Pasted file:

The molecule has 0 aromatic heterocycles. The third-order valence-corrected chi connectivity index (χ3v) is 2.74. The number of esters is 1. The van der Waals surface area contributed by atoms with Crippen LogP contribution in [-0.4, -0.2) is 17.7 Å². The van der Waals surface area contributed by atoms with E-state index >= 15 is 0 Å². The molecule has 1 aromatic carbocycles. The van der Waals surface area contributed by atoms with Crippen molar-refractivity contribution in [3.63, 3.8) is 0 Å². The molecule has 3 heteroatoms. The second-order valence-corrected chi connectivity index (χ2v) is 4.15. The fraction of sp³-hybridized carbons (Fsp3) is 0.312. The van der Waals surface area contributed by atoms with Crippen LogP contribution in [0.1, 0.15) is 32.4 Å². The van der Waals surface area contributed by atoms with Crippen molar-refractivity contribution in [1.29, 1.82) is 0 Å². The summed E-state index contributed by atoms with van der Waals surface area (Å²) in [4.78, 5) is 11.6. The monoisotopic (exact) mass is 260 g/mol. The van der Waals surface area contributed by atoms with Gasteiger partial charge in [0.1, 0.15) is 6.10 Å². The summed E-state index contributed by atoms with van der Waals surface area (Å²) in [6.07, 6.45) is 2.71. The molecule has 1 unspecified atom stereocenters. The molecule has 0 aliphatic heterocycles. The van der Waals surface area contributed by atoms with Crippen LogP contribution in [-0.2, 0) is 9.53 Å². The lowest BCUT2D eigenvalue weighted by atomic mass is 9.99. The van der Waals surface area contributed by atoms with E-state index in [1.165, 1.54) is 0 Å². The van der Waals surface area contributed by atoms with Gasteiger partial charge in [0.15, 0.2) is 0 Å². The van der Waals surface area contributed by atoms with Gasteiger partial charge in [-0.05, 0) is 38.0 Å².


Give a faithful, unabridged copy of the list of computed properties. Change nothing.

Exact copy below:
The molecule has 0 aromatic heterocycles. The third-order valence-corrected chi connectivity index (χ3v) is 2.74. The number of esters is 1. The van der Waals surface area contributed by atoms with Crippen LogP contribution in [-0.4, -0.2) is 17.7 Å². The van der Waals surface area contributed by atoms with E-state index >= 15 is 0 Å². The molecule has 1 aromatic carbocycles. The van der Waals surface area contributed by atoms with Crippen molar-refractivity contribution in [3.63, 3.8) is 0 Å². The molecule has 3 heteroatoms. The second-order valence-corrected chi connectivity index (χ2v) is 4.15. The fraction of sp³-hybridized carbons (Fsp3) is 0.312. The van der Waals surface area contributed by atoms with Crippen LogP contribution in [0.1, 0.15) is 32.4 Å². The van der Waals surface area contributed by atoms with Crippen molar-refractivity contribution in [1.29, 1.82) is 0 Å². The summed E-state index contributed by atoms with van der Waals surface area (Å²) in [4.78, 5) is 11.6. The monoisotopic (exact) mass is 260 g/mol. The van der Waals surface area contributed by atoms with Gasteiger partial charge in [0.1, 0.15) is 6.10 Å². The summed E-state index contributed by atoms with van der Waals surface area (Å²) in [6.07, 6.45) is 2.71. The molecule has 1 unspecified atom stereocenters. The molecule has 0 aliphatic heterocycles. The van der Waals surface area contributed by atoms with Crippen LogP contribution in [-0.2, 0) is 9.53 Å². The lowest BCUT2D eigenvalue weighted by atomic mass is 9.99. The van der Waals surface area contributed by atoms with E-state index in [1.165, 1.54) is 0 Å². The van der Waals surface area contributed by atoms with Gasteiger partial charge in [0.15, 0.2) is 0 Å². The van der Waals surface area contributed by atoms with Gasteiger partial charge in [-0.05, 0) is 38.0 Å².